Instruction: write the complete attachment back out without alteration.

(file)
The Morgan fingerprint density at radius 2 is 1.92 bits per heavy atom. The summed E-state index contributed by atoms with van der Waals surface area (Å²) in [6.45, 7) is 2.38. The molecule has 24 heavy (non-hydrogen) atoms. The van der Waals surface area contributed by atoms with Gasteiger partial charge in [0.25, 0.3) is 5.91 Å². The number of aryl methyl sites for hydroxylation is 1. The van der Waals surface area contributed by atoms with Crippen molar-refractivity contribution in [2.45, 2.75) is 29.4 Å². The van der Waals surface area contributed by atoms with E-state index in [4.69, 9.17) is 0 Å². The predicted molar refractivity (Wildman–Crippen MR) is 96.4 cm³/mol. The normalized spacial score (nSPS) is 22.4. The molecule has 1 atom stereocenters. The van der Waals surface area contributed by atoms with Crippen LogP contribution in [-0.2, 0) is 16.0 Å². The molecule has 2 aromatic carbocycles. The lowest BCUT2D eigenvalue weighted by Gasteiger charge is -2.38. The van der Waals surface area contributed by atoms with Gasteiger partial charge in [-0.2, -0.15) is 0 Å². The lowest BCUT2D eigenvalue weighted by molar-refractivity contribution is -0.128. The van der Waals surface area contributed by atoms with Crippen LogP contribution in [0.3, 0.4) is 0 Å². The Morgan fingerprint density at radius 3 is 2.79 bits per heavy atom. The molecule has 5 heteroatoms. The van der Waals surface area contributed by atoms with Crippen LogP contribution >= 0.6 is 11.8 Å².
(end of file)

The Morgan fingerprint density at radius 2 is 1.92 bits per heavy atom. The summed E-state index contributed by atoms with van der Waals surface area (Å²) in [6.45, 7) is 2.38. The molecule has 24 heavy (non-hydrogen) atoms. The van der Waals surface area contributed by atoms with Gasteiger partial charge in [0.25, 0.3) is 5.91 Å². The number of aryl methyl sites for hydroxylation is 1. The van der Waals surface area contributed by atoms with Crippen molar-refractivity contribution in [2.45, 2.75) is 29.4 Å². The van der Waals surface area contributed by atoms with E-state index in [4.69, 9.17) is 0 Å². The predicted molar refractivity (Wildman–Crippen MR) is 96.4 cm³/mol. The normalized spacial score (nSPS) is 22.4. The molecule has 1 atom stereocenters. The van der Waals surface area contributed by atoms with Crippen LogP contribution in [-0.2, 0) is 16.0 Å². The molecule has 2 aromatic carbocycles. The lowest BCUT2D eigenvalue weighted by Gasteiger charge is -2.38. The van der Waals surface area contributed by atoms with Gasteiger partial charge in [-0.2, -0.15) is 0 Å². The lowest BCUT2D eigenvalue weighted by molar-refractivity contribution is -0.128. The van der Waals surface area contributed by atoms with Crippen LogP contribution in [0.3, 0.4) is 0 Å². The Morgan fingerprint density at radius 3 is 2.79 bits per heavy atom. The molecule has 5 heteroatoms. The van der Waals surface area contributed by atoms with Crippen LogP contribution >= 0.6 is 11.8 Å².